MT Expert - Legal: Bribery doesn't pay

SMEs will soon be liable for any corrupt business practices by anyone working on their behalf...

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Last Updated: 31 Aug 2010

In November 2009, the Bribery Bill was announced as a key piece of legislation in the Queen’s Speech, writes Eversheds' Neill Blundell. It sets out to completely overhaul current criminal laws in dealing with bribery and corruption, and introduces a tough new regime for business in the UK.  It is currently progressing through the House of Commons; the information we have suggests that the committee stage will take place on the 25th March, and - since there is cross party support - it will achieve Royal Assent on the 'wash up' (the last chance for acts to be passed prior to the election).

However, we have conducted some research which shows that businesses – SMEs included - are startlingly unaware of what the new legislation will mean. Of those we asked, one in four SMEs has no policy in place to address corrupt practices, and only one in ten SMEs is aware that they could face a 10 year prison sentence if found liable. There is also a general lack of awareness of what constitutes bribery.

Tellingly, nearly half (48%) of SMEs also believed that the legislation places an unnecessary burden on businesses in the current economic climate. However, with it almost certain to become law, businesses have to act now to prepare.

The legislation comprises the following elements - a general offence of offering or receiving bribes; a specific offence of bribing a foreign public official and a corporate offence of failing to prevent bribery.

The introduction of a new corporate offence - failure to prevent bribery by individuals acting on behalf of an organisation - clearly places responsibility on businesses to ensure that their employees, agents and intermediaries are acting within the law. It is this area that presents the biggest challenges for business, and the research shows that 65% of SMEs are unaware of this area of the legislation.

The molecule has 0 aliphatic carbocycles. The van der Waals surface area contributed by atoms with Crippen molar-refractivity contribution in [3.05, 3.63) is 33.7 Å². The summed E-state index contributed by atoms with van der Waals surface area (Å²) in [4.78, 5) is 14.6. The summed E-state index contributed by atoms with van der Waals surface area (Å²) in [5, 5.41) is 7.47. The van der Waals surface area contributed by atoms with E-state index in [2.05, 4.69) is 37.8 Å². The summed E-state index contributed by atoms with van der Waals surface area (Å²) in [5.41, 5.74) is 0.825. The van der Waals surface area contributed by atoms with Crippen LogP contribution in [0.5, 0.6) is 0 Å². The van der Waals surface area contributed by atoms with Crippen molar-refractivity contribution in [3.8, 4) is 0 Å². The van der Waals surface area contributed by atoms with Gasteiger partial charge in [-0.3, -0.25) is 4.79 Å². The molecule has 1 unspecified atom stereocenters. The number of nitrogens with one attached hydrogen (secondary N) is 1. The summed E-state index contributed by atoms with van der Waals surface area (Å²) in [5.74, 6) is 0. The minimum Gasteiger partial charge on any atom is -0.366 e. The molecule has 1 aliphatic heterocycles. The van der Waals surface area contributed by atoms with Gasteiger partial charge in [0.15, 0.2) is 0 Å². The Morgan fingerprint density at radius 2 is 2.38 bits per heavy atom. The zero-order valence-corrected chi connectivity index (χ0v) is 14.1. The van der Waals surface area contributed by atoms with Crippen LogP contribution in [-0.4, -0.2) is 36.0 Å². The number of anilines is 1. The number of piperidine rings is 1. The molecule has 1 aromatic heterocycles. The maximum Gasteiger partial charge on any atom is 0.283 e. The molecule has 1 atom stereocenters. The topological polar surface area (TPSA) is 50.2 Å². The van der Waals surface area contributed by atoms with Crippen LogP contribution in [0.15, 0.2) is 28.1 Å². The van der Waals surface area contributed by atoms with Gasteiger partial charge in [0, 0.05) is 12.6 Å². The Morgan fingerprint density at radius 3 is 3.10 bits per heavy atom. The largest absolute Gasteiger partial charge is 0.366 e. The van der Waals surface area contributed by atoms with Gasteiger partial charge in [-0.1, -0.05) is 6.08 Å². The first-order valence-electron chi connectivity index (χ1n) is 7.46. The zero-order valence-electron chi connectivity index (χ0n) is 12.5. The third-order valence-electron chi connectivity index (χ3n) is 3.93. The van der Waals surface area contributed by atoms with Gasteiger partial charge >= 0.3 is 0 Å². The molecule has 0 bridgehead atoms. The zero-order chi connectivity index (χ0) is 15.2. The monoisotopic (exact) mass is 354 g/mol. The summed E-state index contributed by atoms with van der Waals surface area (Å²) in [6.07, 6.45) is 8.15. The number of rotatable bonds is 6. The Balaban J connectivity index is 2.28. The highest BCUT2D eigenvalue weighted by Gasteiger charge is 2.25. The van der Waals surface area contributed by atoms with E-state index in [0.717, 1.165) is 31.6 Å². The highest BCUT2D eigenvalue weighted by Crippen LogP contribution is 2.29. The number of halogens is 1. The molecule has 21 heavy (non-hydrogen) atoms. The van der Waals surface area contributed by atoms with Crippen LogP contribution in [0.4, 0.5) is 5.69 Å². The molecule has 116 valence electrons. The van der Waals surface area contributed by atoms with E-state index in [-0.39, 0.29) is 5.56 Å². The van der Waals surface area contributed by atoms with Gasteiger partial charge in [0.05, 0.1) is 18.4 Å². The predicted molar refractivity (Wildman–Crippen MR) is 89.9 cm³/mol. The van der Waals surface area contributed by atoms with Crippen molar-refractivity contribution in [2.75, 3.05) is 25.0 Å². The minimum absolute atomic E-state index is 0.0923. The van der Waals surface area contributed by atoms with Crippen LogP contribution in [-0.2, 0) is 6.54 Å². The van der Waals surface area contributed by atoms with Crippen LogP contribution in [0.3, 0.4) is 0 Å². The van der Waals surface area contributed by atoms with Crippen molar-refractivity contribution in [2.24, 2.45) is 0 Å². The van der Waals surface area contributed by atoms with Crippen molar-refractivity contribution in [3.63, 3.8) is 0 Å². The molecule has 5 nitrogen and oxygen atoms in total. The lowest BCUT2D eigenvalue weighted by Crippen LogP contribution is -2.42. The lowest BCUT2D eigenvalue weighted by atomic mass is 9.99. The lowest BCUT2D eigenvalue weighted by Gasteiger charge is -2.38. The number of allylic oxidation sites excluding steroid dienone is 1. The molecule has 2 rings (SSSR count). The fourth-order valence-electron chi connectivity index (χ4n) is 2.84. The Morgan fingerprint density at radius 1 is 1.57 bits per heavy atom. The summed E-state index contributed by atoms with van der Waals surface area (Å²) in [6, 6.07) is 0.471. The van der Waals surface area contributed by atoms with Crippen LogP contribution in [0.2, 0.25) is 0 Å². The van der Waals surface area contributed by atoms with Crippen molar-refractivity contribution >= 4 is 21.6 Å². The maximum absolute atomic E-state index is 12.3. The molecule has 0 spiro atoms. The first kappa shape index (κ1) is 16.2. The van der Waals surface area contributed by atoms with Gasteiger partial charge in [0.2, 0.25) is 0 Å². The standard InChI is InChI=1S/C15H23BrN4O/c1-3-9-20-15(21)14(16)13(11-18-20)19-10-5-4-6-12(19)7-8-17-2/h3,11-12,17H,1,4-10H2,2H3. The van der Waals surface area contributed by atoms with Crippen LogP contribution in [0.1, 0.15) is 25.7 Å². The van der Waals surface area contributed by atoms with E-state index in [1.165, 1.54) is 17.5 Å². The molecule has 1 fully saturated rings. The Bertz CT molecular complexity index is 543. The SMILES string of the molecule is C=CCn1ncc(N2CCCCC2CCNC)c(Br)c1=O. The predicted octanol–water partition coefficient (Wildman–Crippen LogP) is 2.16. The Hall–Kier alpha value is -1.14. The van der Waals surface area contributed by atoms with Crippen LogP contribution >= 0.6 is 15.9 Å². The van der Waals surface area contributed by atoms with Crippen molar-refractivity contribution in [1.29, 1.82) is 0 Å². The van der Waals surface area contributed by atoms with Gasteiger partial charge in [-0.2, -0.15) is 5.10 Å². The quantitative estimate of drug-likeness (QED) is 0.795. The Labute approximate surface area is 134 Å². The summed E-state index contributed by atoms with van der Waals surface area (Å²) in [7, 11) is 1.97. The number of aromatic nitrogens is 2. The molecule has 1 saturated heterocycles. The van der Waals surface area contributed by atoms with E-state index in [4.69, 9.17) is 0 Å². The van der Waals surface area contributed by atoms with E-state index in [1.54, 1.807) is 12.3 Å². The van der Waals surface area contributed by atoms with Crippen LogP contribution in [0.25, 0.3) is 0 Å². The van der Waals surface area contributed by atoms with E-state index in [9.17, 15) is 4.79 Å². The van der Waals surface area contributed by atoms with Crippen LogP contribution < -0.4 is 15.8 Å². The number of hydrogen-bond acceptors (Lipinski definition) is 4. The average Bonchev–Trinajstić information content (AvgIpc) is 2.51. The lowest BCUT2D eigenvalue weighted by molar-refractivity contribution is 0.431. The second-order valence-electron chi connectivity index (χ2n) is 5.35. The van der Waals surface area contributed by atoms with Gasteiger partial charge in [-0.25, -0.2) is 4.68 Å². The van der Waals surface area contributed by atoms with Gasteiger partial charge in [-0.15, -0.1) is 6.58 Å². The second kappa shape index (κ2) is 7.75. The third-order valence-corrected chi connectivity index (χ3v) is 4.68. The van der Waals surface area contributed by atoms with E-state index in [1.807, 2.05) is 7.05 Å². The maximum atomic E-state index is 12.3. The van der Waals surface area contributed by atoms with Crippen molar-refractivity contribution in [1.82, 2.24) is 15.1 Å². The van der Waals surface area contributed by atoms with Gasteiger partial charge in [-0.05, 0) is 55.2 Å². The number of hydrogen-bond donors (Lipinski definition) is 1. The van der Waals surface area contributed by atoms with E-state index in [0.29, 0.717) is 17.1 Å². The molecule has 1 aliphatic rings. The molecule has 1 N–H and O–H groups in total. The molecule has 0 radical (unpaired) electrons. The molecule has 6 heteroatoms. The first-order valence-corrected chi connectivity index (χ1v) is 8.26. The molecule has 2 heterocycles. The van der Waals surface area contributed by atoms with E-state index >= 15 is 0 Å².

Although this is a strict liability offence, organisations will have a defence if they can show that they have ‘adequate procedures’ in place to prevent corrupt business practices.

The legislation does not provide a definition of what these ‘adequate procedures’ should be, but businesses should consider the following:

• Reviewing existing policies and ensuring there is an integrated anti-corruption policy in place which is visible and properly communicated throughout the organisation – from board level down;
• Delivering a suitable training programme on bribery and corruption across the organisation;
• Conducting adequate and detailed due diligence when establishing new relationships with intermediaries and agents;
• Conducting a risk-based ‘corruption audit’ of the organisation’s global activities;
• Applying clear accountability for anti-bribery and corruption policy and processes at senior management level;
• Monitoring the activity of agents and intermediaries acting on behalf of the organisation;
• Importantly – ensuring enough time and resource is dedicated to understanding the actions required by the business to comply.


Neill Blundell is Head of Fraud at Eversheds LLP. Eversheds LLP and its world wide offices have over 4,500 people providing services to the private and public sector business and finance community. www.eversheds.com LLP

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